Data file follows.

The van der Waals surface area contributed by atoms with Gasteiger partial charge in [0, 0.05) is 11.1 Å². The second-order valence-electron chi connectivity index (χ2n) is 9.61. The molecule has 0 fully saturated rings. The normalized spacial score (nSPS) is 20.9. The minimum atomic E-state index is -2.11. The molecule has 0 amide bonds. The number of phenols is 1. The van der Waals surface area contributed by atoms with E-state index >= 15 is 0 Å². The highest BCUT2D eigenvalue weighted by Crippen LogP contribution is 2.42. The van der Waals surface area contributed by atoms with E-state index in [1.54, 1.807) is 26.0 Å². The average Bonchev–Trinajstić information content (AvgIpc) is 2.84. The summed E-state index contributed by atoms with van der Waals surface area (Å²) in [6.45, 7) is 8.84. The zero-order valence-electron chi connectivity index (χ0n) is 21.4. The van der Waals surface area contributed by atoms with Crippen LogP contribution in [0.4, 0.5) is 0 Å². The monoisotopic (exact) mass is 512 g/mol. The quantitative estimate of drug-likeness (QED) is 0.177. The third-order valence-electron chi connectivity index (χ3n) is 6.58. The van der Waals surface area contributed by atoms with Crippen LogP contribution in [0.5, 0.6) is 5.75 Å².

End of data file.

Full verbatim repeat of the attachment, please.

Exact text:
The van der Waals surface area contributed by atoms with Gasteiger partial charge in [0, 0.05) is 11.1 Å². The second-order valence-electron chi connectivity index (χ2n) is 9.61. The molecule has 0 fully saturated rings. The normalized spacial score (nSPS) is 20.9. The minimum atomic E-state index is -2.11. The molecule has 0 amide bonds. The number of phenols is 1. The van der Waals surface area contributed by atoms with E-state index >= 15 is 0 Å². The highest BCUT2D eigenvalue weighted by Crippen LogP contribution is 2.42. The van der Waals surface area contributed by atoms with E-state index in [1.54, 1.807) is 26.0 Å². The average Bonchev–Trinajstić information content (AvgIpc) is 2.84. The summed E-state index contributed by atoms with van der Waals surface area (Å²) in [6.45, 7) is 8.84. The zero-order valence-electron chi connectivity index (χ0n) is 21.4. The van der Waals surface area contributed by atoms with Crippen LogP contribution in [0.4, 0.5) is 0 Å². The monoisotopic (exact) mass is 512 g/mol. The quantitative estimate of drug-likeness (QED) is 0.177. The third-order valence-electron chi connectivity index (χ3n) is 6.58. The van der Waals surface area contributed by atoms with Crippen LogP contribution in [0.5, 0.6) is 5.75 Å².